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Public License.
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<p>BIRD has been designed to work on all UNIX-like systems. It has
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been developed and tested under Linux 2.0 to 2.6, and then ported to
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FreeBSD, NetBSD and OpenBSD, porting to other systems (even non-UNIX
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ones) should be relatively easy due to its highly modular
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architecture.
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<p>BIRD supports either IPv4 or IPv6 protocol, but have to be compiled
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separately for each one. Therefore, a dualstack router would run two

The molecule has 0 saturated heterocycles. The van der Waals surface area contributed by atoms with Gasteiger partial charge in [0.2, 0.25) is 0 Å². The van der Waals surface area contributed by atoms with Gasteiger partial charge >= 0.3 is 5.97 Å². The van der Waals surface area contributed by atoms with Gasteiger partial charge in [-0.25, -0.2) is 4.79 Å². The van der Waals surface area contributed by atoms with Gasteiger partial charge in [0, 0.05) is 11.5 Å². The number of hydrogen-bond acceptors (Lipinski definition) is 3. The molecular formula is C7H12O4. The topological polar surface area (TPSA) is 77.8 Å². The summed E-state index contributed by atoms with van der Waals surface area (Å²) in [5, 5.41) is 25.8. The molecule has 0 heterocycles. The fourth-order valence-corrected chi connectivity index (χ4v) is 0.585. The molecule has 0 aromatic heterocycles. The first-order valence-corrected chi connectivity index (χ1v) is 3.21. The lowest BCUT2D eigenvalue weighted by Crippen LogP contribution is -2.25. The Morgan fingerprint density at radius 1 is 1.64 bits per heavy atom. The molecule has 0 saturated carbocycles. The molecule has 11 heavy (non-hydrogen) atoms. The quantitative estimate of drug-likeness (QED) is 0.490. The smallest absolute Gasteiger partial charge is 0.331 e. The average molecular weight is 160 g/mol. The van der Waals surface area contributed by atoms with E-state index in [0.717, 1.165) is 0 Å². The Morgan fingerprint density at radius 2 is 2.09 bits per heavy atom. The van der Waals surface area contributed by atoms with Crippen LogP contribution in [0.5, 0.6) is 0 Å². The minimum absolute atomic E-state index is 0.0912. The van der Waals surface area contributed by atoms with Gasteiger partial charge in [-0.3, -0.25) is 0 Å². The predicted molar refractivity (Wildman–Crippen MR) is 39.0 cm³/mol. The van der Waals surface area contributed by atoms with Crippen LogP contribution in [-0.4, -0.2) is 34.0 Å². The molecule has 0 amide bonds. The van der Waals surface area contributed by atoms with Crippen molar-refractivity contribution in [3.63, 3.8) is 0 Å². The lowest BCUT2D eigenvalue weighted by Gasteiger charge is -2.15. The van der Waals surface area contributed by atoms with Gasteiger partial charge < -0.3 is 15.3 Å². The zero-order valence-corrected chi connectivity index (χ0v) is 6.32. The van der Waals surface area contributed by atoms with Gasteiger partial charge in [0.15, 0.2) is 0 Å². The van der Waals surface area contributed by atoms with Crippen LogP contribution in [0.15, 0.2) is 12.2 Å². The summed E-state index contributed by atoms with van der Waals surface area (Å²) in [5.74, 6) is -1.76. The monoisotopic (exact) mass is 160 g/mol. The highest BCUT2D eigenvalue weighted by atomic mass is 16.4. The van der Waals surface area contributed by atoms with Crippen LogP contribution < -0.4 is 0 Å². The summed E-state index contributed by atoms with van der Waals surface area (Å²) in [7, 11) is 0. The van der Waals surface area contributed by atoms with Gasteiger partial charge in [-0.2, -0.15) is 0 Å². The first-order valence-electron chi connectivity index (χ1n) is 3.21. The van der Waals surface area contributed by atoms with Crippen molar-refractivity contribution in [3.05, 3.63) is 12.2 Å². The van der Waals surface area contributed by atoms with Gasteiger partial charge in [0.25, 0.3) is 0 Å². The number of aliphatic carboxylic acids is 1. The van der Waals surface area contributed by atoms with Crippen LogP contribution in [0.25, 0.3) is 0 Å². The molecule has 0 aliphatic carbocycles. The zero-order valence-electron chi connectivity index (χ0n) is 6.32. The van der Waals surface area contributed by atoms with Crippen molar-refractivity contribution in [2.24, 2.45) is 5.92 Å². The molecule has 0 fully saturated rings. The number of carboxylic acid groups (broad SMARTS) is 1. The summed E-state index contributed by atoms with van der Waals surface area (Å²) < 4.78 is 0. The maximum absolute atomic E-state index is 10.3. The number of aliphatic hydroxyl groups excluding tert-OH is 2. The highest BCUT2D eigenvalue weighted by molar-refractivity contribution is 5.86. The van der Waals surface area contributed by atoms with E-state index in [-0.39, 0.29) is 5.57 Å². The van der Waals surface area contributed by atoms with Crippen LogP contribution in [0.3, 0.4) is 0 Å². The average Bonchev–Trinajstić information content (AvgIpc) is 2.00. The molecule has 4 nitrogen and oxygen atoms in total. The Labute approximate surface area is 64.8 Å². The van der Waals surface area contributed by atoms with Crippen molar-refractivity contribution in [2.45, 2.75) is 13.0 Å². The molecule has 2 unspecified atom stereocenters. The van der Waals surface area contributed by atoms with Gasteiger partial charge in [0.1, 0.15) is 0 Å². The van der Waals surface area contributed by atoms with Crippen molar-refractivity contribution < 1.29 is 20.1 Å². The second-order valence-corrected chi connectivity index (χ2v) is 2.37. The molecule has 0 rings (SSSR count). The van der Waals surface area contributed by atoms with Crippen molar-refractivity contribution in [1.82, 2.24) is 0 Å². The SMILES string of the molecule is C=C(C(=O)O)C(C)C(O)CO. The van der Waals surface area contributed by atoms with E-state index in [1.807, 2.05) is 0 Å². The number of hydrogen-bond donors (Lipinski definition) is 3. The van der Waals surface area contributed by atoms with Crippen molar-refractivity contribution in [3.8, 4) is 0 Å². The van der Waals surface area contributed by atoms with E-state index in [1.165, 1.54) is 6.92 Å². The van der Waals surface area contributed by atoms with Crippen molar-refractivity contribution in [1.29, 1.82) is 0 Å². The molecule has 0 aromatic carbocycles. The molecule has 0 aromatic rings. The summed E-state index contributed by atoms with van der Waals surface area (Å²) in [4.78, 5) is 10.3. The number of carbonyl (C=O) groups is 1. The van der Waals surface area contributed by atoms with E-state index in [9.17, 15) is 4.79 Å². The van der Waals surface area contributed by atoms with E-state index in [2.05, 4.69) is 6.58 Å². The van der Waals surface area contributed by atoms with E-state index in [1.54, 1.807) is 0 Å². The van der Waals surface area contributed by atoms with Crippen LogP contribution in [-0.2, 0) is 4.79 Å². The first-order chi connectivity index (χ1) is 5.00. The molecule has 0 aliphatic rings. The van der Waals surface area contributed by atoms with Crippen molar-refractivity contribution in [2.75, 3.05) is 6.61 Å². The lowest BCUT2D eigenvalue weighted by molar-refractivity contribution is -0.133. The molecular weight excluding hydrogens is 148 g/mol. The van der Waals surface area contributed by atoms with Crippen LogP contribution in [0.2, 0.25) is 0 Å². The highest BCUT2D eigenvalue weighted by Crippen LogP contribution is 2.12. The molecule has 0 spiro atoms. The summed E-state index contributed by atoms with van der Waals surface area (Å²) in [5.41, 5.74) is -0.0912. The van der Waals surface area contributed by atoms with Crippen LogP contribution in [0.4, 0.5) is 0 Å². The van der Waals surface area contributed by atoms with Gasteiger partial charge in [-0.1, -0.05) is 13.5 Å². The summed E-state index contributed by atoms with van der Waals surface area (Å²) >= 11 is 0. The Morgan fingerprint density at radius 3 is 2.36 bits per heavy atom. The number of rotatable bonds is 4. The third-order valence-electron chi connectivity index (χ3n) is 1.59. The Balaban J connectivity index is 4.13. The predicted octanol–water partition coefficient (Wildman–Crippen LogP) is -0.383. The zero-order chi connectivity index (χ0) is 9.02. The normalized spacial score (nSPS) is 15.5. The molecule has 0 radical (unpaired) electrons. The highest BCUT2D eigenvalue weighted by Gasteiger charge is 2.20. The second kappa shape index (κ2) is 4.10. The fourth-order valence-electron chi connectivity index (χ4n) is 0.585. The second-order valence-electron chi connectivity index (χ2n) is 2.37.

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instances of BIRD (one for IPv4 and one for IPv6), with completely
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separate setups (configuration files, tools ...).
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<sect>Installing BIRD
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<p>On a recent UNIX system with GNU development tools (GCC, binutils, m4, make) and Perl, installing BIRD should be as easy as:
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<code>
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        ./configure
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        make
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        make install
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        vi /usr/local/etc/bird.conf